Open access / public access:
>>WU Office of the Vice Chancellor for Research page on NIH Public Access Policy was revised and renamed: Public Access Mandates.
>>New open access requirements for publications and data from the Gates Foundation: More information and post in Nature News blog: Gates Foundation announces world’s strongest policy on open access research
>>Don't miss the OpenCon2014 links!
>>Let It Go: Cancelling Subscriptions, Funding Transitions, blog post by Cameron Neylon [also reposted on the Impact of Social Sciences blog with title: Let Elsevier Go: The potential savings from cancelling journal subscriptions would cover the Open Access transition] I've heard Cameron Neylon speak about the economics of open access, saying that there is enough money in the current publishing/subscription system to pay for the open access publishing model. Here he works with numbers from Elsevier and the Netherlands and shows that the transition is NOT simple. While this doesn't apply to WU since we don't support open access publishing fees (APCs) institutionally, the message does come home since, as far as I know, we are still negotiating with Elsevier and do not yet have a contract for 2015.
>>Open Access and the Humanities: Contexts, Controversies and the Future by Martin Eve is now available open access. It is Cambridge University Press's second open access book, joining The History Manifesto. In one book review in LSE Review of Books Jonathan Gray says "essential reading for anyone interested in the future of open access and scholarly communication in the humanities."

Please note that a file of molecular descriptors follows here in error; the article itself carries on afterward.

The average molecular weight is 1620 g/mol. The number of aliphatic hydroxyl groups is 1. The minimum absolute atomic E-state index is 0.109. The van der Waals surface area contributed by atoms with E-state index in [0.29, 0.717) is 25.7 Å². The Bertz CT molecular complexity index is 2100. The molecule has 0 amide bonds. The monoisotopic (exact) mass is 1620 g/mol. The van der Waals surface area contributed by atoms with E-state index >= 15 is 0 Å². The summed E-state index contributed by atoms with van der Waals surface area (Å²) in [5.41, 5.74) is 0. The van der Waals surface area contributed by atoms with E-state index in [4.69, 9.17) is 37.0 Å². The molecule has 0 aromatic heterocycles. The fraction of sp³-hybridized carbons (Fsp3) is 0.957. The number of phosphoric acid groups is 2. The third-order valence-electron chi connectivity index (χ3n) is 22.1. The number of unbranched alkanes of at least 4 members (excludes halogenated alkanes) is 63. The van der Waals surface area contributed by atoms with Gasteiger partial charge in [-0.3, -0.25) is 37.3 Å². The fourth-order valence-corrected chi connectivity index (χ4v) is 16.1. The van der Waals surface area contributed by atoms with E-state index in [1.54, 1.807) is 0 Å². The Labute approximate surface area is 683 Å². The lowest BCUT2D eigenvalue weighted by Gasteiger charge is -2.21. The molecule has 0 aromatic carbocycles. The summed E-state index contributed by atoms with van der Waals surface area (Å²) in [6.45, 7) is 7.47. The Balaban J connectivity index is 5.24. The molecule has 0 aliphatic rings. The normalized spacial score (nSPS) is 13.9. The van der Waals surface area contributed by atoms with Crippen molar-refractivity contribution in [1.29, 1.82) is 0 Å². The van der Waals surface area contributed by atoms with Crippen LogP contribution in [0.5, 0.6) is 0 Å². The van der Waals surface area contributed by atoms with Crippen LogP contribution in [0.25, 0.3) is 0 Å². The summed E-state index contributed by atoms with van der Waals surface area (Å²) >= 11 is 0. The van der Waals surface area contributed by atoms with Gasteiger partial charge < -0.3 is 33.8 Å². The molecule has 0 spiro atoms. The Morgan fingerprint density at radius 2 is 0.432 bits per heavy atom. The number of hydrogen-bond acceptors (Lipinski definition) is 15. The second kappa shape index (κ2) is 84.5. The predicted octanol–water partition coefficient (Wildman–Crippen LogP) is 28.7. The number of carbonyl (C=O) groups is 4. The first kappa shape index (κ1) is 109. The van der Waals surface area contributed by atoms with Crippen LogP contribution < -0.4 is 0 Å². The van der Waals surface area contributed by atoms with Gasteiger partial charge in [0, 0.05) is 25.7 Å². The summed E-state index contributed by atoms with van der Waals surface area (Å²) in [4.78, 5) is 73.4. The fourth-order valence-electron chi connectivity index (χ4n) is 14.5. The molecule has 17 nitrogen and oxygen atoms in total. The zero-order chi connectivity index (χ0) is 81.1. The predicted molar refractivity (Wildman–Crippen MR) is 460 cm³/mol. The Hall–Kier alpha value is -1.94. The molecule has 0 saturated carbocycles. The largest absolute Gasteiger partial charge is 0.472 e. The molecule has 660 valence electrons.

>>Publishing: The peer-review scam Self-reviewing discovered at BMC
>>Two slide sets from open peer review session at Open Education Conference 2014:
1. A researcher's perspective on open peer review (slide set by Erin McKiernan)
2. Open peer review as educational resource for science PhD students (slide set by Eva Amsen)
>>Two items from "The Conversation" which I thought were worth sharing:
1. What counts as an academic publication? I thought this was an interesting post. I see undergraduates struggle with this when seeking "scholarly articles" for an assignment. "Scholarly writing should be distinguishable from other forms of publication by its transparency." If peer review processes were more transparent, students might be able to judge for themselves? This made me remember this post from last February, Peer-review mysteries and simple things publishers can do to help readers, by Bonnie Swoger.
2. Peer review is fraught with problems, and we need a fix
>>Fran Berman's slides available from her October 28th talk at WU Libraries: Got Data? Building a Sustainable Environment for Data-Driven Innovation
>>Scientific Data now inviting submissions from the social sciences
>>Journals unite for reproducibility Nature editorial about Principles and Guidelines in Reporting Preclinical Research